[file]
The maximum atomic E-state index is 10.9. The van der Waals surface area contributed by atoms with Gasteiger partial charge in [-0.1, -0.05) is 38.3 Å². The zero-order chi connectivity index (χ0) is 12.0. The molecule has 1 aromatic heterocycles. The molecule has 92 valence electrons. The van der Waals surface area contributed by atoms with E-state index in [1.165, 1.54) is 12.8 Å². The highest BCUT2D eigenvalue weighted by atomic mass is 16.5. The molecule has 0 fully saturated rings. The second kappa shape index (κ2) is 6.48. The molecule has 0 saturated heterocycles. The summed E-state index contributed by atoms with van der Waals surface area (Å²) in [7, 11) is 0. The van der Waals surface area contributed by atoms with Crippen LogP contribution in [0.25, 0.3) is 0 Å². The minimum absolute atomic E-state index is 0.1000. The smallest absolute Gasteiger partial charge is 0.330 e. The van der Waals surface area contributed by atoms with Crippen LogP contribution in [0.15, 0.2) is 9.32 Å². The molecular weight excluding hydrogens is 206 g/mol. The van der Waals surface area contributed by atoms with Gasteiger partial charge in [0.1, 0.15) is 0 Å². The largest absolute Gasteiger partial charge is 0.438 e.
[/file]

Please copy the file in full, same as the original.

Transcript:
The maximum atomic E-state index is 10.9. The van der Waals surface area contributed by atoms with Gasteiger partial charge in [-0.1, -0.05) is 38.3 Å². The zero-order chi connectivity index (χ0) is 12.0. The molecule has 1 aromatic heterocycles. The molecule has 92 valence electrons. The van der Waals surface area contributed by atoms with E-state index in [1.165, 1.54) is 12.8 Å². The highest BCUT2D eigenvalue weighted by atomic mass is 16.5. The molecule has 0 fully saturated rings. The second kappa shape index (κ2) is 6.48. The molecule has 0 saturated heterocycles. The summed E-state index contributed by atoms with van der Waals surface area (Å²) in [7, 11) is 0. The van der Waals surface area contributed by atoms with Crippen LogP contribution in [0.25, 0.3) is 0 Å². The minimum absolute atomic E-state index is 0.1000. The smallest absolute Gasteiger partial charge is 0.330 e. The van der Waals surface area contributed by atoms with Crippen LogP contribution in [0.15, 0.2) is 9.32 Å². The molecular weight excluding hydrogens is 206 g/mol. The van der Waals surface area contributed by atoms with Gasteiger partial charge in [0.1, 0.15) is 0 Å². The largest absolute Gasteiger partial charge is 0.438 e.